Full disclosure: I have eaten sushi and will likely eat sushi again. In my first experiences dining on sushi, I may have naively made a few assumptions about the food I was ingesting. I know that one of those naïve assumptions was, “Gee, with portions this small I’ll bet the check is barely ten bucks! I mean, look at these tiny servings. They’re like toy baby doll food. How much could you reasonably ask for kiddy fish?”
Another mistaken premise was that all sushi chefs work in harmony with the earth, making sure that I’m never given any fish that’s either too high in mercury or is perhaps, like myself, a large mammal.
By now you’ve heard that “The Hump” restaurant adjacent to Santa Monica Airport is gone. And with it, any chance you had of eating Sei whale meat for dinner in our fair city. Fair to whales, or so we thought! Charge, penalize, punish the restaurant owners… all good. But here’s where I come down in all this: What kind of de-evolving monkey sits down and orders whale meat for dinner?
Over the weekend, The Hump closed its doors with just the kind of low key fanfare that causes public relations flacks to pitch weekends for events like closing your whale meat buffet. As one might expect, there was a certain amount of press release regret folded into the announcement. From The Hump’s website: “Closing the restaurant is a self-imposed punishment on top of the fine that will be meted out by the court. The owner of The Hump also will be taking additional action to save endangered species. One such action will be to make a substantial contribution to one or more responsible organizations dedicated to the preservation of whales and other endangered species.”
I have every confidence we’ll see the receipts from those donations upon request and it wouldn’t surprise me if Typhoon, the parent restaurant that owned The Hump, makes some kind of Earth Day gesture this year that includes 30% post-consumer fiber napkins and sustainable forest toothpicks. What I’m somewhat more skeptical about is the customers and the mentality that causes someone, anyone, to order whale sushi for dinner. I suspect we’re going to have another close encounter with that soon enough.
Digging into the rude and illogical behaviors file, we might equate whale meat dinner orders with the same level of “So what?” ostentatious vulgarity that led people to buy Hum-Vee vehicles. You remember Hummers, the oversized rolling jokes that brought with them a startling scientific revelation: The discovery that a damaged or insecure ego could weigh as much 8,500 pounds. Previous to the introduction of the Hummer for home use, most health researchers believed that impotence was somehow related to diminished size and density. The sale of Hummers to civilians set all that nonsense right on its 14 miles per gallon butt.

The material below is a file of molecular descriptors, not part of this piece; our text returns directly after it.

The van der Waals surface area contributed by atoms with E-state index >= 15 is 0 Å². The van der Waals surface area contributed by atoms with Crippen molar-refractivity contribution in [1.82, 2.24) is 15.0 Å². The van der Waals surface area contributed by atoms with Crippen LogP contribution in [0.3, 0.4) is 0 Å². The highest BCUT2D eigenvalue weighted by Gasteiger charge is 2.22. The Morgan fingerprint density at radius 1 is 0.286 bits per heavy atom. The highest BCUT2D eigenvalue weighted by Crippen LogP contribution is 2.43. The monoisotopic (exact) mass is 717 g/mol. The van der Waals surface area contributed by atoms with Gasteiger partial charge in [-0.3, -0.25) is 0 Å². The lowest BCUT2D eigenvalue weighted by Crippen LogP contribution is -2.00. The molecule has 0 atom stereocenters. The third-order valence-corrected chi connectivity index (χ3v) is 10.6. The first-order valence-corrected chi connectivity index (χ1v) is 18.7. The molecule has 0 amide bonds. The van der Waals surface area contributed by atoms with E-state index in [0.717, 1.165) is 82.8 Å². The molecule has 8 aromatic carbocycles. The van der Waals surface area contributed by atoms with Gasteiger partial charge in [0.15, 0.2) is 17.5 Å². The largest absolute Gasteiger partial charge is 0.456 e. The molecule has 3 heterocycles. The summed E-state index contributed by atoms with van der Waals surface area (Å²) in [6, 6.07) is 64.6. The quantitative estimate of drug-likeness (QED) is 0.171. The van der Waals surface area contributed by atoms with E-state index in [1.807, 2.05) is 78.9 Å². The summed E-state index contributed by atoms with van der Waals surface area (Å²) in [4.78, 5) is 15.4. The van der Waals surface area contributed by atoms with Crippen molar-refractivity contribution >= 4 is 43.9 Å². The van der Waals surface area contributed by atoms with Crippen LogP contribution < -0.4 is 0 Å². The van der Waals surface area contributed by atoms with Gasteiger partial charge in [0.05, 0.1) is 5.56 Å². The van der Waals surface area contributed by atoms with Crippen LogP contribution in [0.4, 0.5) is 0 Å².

But to borrow from an old axiom about dying… comedy is easy, understanding whale sushi entrees is hard. To those few who did actually order and eat Sei whale, I offer the following: In Andrew Bergman’s comedy film “The Freshman”, a group of wealthy nincompoops is tricked into thinking they are members of a club that regularly dines on endangered species. I’m pointing out that the comedy of the film derived from people with resources who knowingly ate endangered creatures. They were the clowns, they were the joke. People paid money to laugh at them, and enjoyed doing so. Copy that? Over? I’m using military lingo because I suspect you are reading this as you kill 45 minutes filling the gas tank on your Hummer.
“The Freshman” came out in 1990, barely months before the start of what we might call the March of the Hummers. Shoot forward to February of this year… and the Hummer is no longer: GM has discontinued manufacturing the dumbest car on earth. Victim of a weak economy… or a victory for the people of earth? One might think it matters little that Hummers have faded knowing that the mentality that eats whale sushi is still out there somewhere. Lurking. Shopping for some new obscenity it can brandish in lieu of having to creatively design a life and personality.
Full disclosure: If I was invited to your home for dinner, I’m the kind of guy that might try to push a conversation about saving sea mammals into another area, such as land-based mammals killing children for real estate. It’s all of a weave, and I get that. Once you sign-off on some kind of ‘right’ to eat and kill the mammals in the sea, it is not far to travel before you’re waging war against your own species.
So all of it demands our outrage and reaction, and closing a small restaurant is nothing compared to the work we still have ahead of us with… us. But we’re getting nowhere fast if we’re still unable to fathom these gaps in our humanity. That’s why I’m offering this open invitation to the walking genius trust that ordered and ate whale meat at The Hump: E-mail me at email@example.com and explain what you were thinking.
Man, we are truly in need of some insight and my view of all this tends to be pretty one-sided. Your name will be held upon request. Although don’t be surprised if we leak it to some whales, because they have questions for you, too. And you don’t want to fool around with them because they’re bigger than a Hum-Vee.
Mirror Contributing Writeropinion@smmirror.com